KARACHI (Reuters) - At least 314 people burnt to death as fire swept through factories in two cities in Pakistan, police and government officials said on Wednesday, raising questions about industrial safety in the South Asian nation.
Flames raced through a garment factory in the teeming commercial capital of Karachi, killing 289 people. Many people had been lining up to collect their paycheques, officials said.
Weeping relatives in hospitals and morgues heaped criticism on the deeply unpopular government.
“People started screaming for their lives,” said Mohammad Asif, 20. “Everyone came to the window. I jumped from the third floor.”
In the eastern city of Lahore, a fire raged in a shoe factory, killing at least 25 people.
Critics say nuclear-armed Pakistan’s corrupt and ineffective government has failed to tackle the country’s problems. The country is racked by a Taliban insurgency, widespread poverty, spiralling crime and daily power cuts.
“The owners were more concerned with safeguarding the garments in the factory than the workers,” said garment factory employee Mohammad Pervez, holding up a photograph of his cousin, who is also a worker there and is missing.
“If there were no metal grilles on the windows a lot of people would have been saved. The factory was overflowing with garments and fabrics. Whoever complained was fired.”
On Wednesday, a provincial minister ordered an inspection of all factories and industrial plants in Sindh province within 48 hours. Karachi, home to 18 million people, is Sindh’s capital.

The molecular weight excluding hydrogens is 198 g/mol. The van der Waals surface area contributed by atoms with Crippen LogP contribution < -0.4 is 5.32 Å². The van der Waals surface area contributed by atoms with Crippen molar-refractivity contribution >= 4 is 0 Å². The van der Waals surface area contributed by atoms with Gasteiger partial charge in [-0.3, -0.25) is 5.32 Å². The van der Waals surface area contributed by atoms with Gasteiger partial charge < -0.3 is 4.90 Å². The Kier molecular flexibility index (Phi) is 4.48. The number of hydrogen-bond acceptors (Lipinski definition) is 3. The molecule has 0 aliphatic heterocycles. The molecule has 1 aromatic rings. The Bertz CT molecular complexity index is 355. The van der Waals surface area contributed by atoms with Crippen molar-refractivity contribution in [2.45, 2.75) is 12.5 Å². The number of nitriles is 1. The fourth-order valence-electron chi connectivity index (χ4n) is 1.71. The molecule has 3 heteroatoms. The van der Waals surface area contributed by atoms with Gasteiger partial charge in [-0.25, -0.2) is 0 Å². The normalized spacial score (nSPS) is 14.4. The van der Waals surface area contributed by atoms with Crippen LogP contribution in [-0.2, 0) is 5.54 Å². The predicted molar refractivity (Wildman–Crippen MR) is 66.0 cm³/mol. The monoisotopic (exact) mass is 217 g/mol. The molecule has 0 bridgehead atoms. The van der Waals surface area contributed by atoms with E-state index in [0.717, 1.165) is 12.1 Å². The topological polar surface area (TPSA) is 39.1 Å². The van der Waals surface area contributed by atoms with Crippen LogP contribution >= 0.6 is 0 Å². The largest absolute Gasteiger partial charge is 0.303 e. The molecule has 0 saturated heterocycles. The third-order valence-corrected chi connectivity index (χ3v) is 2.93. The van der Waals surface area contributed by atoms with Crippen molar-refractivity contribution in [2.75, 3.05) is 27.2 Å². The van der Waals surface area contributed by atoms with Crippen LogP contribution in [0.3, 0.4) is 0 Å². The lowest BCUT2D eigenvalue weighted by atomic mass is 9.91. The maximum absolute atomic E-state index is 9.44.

A preliminary provincial government report on the Lahore fire concluded that the closure of the emergency exits led to the deaths, and labour and safety regulations were not applied, government sources said.
At a Karachi hospital, about 30 bodies burnt beyond recognition were lined up at a morgue.
“There is no space left here. It’s full,” said ambulance worker Wasif Ali. “They keep coming.”
Senior Superintendent of Police Amir Farooqi told Reuters that police were raiding buildings in different parts of Karachi to search for the factory owners.
Farooqi said 35 people were injured in the garment factory fire and bodies were still being recovered from the facility, which employed about 450 people. The latest death toll in Karachi was 289, said senior police official Fayyaz Leghari.
Smoke was still rising from the factory as rescue workers pulled out charred corpses and covered them in white sheets. Relatives of workers stood in the street awaiting word of their fate. Several wept.
The cause of the garment factory fire was not clear.
“Within two minutes there was fire in the entire factory,” said worker Liaqat Hussain, 29, from his hospital bed where he was being treated for burns all over his body.
“The gate was closed. There was no access to get out, we were trapped inside.”
In Lahore, workers at the shoe factory suspected that the fire was caused by a problem with a generator.
“We saw our colleagues burning alive, in flames,” said Shabdir Hussain, from his hospital bed. “We could do nothing. We saved our lives by jumping from the roof.”
Successive governments have been unable to provide a reliable power supply so factories have to have their own generators, powered by diesel or petrol, if they want to avoid regular, lengthy power cuts.
Writing by Michael Georgy; Editing by Louise Ireland